# Why is disodium acetylide considered as an organic compound? [duplicate]

Even though disodium acetylide ($\ce{C2Na2}$) has carbon bonded with metal atoms and does not have a single carbon hydrogen bond in it, why is it considered as an organic compound? If this is an organic compound then why don't we call $\ce{CO2}$ an organic because it can also be produced from reacting organic compounds?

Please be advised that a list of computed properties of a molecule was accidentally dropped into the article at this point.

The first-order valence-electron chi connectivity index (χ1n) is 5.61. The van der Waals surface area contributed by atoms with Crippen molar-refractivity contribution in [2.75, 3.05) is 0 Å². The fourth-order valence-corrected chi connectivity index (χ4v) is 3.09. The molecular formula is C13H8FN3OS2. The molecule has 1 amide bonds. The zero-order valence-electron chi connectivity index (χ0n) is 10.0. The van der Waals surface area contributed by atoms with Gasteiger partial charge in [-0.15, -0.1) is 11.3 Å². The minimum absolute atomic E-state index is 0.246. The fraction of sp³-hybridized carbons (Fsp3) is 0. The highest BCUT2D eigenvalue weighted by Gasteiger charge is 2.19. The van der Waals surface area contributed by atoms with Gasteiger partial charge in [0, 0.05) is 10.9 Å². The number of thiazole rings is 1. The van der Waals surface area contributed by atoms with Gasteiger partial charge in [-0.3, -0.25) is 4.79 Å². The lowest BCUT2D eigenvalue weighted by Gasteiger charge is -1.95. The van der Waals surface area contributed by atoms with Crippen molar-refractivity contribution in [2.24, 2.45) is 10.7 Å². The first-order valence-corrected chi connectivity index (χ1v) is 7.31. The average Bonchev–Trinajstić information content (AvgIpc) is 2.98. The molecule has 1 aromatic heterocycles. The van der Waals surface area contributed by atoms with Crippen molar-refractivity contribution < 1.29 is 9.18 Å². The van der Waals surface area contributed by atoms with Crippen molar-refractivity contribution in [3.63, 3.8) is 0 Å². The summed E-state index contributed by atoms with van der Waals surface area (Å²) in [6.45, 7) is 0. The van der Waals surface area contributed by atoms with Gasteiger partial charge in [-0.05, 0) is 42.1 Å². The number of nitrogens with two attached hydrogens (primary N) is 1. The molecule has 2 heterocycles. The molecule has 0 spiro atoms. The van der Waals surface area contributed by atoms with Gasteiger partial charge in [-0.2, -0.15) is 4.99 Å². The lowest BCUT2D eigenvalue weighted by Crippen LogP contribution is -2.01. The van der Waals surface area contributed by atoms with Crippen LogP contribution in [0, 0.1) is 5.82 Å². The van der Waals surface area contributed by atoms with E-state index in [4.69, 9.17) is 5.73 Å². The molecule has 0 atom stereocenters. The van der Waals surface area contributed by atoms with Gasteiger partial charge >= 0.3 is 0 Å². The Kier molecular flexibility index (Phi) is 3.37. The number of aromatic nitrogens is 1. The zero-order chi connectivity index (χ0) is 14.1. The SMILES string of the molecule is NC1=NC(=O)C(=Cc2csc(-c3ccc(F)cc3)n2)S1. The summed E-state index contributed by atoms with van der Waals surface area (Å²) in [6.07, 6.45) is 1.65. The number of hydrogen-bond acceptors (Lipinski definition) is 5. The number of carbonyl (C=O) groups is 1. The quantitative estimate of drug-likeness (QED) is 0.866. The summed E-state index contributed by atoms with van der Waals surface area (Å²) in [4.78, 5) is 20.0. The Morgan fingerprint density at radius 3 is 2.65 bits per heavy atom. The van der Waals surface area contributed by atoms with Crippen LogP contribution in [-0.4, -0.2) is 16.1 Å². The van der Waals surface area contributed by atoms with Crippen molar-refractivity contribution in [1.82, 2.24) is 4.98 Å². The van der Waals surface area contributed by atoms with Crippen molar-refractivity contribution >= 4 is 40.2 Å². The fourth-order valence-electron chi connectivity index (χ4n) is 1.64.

• Organic compounds are those which are studied in the departments of organic chemistry for historical reasons. There is no deeper meaning behind that. – Ivan Neretin Mar 7 '17 at 8:48
• From Clayden's Organic Chemistry, chapter 1, page 12: "So where does inorganic chemistry end and organic chemistry begin? ... The answer is that we don’t know and we don’t care." – Don_S Mar 7 '17 at 9:06